Apr 23 2013
Belize is home to the largest coral reef system in the Western hemisphere — the Mesoamerican Reef, which stretches 560 miles, 186 of which lie in Belizean waters. In the past decade the Belizean government secretly leased rights to drill for oil in its reef — including the famous Blue Hole — to local companies with little to no experience in the very complicated and hazardous business of offshore oil drilling. Given the high frequency of oil spills and leaks in offshore drilling operations (which, for example, occur nearly every day in the Gulf of Mexico), the decision to green-light drilling operations in the Belizean Barrier Reef — a habitat central to Belize’s tourism-based economy — led to a fierce national debate in Belize after the secret leases were revealed in the wake of the 2010 Gulf Oil spill. Based on the history of past environmental debates in Belize, it appeared that the government was likely to prevail. But things have now changed in Belize.
In a stunning decision, last week Belize’s Supreme Court struck down the offshore drilling contracts that were issued by the government in 2004 and 2007, declaring them “unlawful, null and void.” The court overturned the contracts after determining that the government failed to assess the environmental impact on Belize’s ocean, as required by law, prior to issuing the contracts. The court also found that contracts were made to companies that did not demonstrate a proven ability to contribute the necessary funds, assets, machinery, equipment, tools and technical expertise to drill safely.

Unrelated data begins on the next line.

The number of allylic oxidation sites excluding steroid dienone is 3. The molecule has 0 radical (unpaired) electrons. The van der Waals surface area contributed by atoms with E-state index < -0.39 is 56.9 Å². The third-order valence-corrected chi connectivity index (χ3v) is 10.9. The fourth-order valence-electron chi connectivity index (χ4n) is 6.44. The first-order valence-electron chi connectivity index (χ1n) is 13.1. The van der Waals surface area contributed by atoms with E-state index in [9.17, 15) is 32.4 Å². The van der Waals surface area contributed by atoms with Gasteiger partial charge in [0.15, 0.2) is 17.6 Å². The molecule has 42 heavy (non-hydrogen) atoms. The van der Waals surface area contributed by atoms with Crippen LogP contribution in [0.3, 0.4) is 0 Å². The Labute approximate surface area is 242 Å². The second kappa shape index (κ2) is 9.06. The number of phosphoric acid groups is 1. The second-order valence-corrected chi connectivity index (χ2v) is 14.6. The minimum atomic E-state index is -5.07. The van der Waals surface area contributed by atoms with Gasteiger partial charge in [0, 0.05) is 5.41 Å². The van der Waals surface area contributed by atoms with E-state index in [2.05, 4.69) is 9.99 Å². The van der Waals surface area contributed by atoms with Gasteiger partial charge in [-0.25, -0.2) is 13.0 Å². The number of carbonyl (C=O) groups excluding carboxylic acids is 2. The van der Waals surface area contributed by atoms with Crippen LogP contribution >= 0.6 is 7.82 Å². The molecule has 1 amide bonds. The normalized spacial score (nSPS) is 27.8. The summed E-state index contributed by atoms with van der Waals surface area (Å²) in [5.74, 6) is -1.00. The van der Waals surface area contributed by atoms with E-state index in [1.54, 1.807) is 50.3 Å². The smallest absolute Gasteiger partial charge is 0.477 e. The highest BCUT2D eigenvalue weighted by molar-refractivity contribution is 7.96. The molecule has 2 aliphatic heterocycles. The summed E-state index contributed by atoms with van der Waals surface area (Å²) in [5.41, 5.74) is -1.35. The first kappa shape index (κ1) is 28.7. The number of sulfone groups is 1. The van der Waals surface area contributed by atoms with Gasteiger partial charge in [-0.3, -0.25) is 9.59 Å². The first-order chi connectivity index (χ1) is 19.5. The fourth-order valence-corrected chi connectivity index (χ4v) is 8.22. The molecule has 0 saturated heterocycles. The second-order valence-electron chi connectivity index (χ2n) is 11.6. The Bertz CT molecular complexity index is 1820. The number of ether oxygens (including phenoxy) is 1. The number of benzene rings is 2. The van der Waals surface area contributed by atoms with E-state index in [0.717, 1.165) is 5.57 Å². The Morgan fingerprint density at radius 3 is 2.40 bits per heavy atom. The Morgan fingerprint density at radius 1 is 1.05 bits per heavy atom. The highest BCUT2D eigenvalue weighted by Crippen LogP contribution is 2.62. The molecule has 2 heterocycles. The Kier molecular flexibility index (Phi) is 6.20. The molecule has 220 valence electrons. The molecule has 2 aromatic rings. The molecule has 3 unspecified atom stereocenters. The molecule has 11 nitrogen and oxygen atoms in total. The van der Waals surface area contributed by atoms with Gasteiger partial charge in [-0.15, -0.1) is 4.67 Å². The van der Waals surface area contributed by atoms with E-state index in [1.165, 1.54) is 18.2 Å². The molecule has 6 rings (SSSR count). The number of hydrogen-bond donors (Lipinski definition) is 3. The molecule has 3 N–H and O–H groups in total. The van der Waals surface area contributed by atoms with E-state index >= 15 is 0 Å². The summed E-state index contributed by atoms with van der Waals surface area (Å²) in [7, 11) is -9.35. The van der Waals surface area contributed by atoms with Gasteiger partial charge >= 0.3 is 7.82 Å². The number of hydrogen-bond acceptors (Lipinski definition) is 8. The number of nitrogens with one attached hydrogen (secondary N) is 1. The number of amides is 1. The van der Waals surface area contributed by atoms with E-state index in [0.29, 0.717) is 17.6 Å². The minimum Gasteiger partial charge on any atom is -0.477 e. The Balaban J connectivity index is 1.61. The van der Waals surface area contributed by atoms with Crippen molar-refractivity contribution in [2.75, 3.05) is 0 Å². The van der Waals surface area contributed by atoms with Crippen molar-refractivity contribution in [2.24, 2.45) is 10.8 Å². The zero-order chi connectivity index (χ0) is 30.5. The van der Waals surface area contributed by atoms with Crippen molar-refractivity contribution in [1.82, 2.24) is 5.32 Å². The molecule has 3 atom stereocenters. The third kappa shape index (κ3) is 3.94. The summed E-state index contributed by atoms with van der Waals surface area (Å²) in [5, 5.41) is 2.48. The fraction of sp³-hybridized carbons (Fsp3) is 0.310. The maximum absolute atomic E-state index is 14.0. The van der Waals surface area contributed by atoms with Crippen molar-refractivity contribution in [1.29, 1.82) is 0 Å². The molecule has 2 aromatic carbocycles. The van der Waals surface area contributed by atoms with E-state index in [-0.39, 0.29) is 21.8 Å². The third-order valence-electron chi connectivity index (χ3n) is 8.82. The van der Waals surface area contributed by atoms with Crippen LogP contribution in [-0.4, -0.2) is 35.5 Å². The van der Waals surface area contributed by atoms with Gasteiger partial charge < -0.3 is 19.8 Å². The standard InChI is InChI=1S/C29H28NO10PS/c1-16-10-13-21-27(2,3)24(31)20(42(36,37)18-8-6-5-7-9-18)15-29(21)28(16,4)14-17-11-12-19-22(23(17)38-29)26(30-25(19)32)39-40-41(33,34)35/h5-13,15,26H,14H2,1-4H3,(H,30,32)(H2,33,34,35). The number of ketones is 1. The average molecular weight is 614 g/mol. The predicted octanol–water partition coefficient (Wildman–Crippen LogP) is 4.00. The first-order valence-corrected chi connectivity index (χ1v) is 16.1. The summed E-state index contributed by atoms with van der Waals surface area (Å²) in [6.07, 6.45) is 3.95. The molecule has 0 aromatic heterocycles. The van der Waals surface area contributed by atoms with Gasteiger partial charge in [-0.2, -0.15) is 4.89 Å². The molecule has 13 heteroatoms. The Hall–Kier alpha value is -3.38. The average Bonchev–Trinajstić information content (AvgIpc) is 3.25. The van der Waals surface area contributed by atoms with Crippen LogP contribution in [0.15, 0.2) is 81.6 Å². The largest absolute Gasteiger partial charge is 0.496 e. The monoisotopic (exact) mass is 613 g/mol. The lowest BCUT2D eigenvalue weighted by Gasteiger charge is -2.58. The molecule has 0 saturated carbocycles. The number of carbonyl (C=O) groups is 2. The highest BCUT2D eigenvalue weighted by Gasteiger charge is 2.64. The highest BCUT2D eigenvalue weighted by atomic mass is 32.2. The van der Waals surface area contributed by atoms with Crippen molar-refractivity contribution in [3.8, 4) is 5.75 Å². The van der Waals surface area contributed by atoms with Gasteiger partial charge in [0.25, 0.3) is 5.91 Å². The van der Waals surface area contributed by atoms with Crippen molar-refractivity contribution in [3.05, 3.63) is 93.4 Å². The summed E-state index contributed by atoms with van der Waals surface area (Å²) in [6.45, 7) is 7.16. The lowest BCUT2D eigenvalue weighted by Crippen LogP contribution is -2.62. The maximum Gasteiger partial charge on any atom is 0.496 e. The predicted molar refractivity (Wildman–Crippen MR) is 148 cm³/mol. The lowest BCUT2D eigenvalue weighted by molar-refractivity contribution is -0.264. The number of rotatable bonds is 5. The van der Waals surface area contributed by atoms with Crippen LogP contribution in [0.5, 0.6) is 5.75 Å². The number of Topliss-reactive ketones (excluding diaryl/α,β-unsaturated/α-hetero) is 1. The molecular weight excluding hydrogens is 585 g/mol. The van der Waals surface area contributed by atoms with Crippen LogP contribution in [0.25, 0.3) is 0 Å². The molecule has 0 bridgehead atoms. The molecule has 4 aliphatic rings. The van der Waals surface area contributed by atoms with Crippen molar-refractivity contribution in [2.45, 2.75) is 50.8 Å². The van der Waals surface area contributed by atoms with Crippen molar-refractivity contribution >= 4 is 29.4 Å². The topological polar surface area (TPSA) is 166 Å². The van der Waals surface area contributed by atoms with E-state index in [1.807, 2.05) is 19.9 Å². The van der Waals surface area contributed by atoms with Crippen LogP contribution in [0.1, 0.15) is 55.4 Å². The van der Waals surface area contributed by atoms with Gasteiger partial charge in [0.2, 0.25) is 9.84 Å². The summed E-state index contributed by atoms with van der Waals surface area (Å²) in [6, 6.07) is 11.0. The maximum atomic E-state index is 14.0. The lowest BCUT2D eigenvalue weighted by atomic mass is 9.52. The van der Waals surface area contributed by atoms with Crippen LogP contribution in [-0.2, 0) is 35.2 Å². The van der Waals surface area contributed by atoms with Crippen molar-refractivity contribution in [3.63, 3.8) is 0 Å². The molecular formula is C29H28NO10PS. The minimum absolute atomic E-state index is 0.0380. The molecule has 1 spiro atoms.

The suit was brought by our organization, Oceana, as well as co-claimants Citizens Organized for Liberty through Action (COLA) and the Belize Coalition to Save Our Natural Heritage.
With a population of just 350,000, Belize has a small economy that is heavily dependent on tourism and it barrier reef. The World Travel & Tourism Council calculates that in 2011 tourism contributed to 40,000 jobs in Belize, or 30 percent of the country’s total employment. Belize’s barrier reef, a UNESCO World Heritage Site, is a destination point for over 60 percent of the tourists visiting Belize. If an oil spill happened in the barrier reef, even one much smaller that the Gulf Oil spill (which was seven times the size of the Belize’s ocean), it would have catastrophic effects on the reef and its future as a tourist destination.
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